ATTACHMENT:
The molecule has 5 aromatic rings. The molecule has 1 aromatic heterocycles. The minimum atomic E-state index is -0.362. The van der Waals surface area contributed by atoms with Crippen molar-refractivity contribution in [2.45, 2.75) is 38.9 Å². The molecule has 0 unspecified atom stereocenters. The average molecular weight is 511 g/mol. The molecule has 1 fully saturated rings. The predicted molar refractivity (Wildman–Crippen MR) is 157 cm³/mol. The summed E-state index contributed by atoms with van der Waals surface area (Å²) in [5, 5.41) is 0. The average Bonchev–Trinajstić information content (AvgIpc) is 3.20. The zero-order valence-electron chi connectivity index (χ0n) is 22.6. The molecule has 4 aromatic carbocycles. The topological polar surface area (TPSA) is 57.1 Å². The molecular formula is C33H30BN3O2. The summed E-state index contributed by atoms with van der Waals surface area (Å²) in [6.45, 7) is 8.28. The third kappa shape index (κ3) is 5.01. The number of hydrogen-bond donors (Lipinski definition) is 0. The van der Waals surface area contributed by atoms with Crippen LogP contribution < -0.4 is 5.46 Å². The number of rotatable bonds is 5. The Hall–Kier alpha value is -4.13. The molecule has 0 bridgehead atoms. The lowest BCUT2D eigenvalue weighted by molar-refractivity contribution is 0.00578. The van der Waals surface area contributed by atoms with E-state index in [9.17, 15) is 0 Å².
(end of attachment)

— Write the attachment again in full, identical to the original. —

The molecule has 5 aromatic rings. The molecule has 1 aromatic heterocycles. The minimum atomic E-state index is -0.362. The van der Waals surface area contributed by atoms with Crippen molar-refractivity contribution in [2.45, 2.75) is 38.9 Å². The molecule has 0 unspecified atom stereocenters. The average molecular weight is 511 g/mol. The molecule has 1 fully saturated rings. The predicted molar refractivity (Wildman–Crippen MR) is 157 cm³/mol. The summed E-state index contributed by atoms with van der Waals surface area (Å²) in [5, 5.41) is 0. The average Bonchev–Trinajstić information content (AvgIpc) is 3.20. The zero-order valence-electron chi connectivity index (χ0n) is 22.6. The molecule has 4 aromatic carbocycles. The topological polar surface area (TPSA) is 57.1 Å². The molecular formula is C33H30BN3O2. The summed E-state index contributed by atoms with van der Waals surface area (Å²) in [6.45, 7) is 8.28. The third kappa shape index (κ3) is 5.01. The number of hydrogen-bond donors (Lipinski definition) is 0. The van der Waals surface area contributed by atoms with Crippen LogP contribution < -0.4 is 5.46 Å². The number of rotatable bonds is 5. The Hall–Kier alpha value is -4.13. The molecule has 0 bridgehead atoms. The lowest BCUT2D eigenvalue weighted by molar-refractivity contribution is 0.00578. The van der Waals surface area contributed by atoms with E-state index in [9.17, 15) is 0 Å².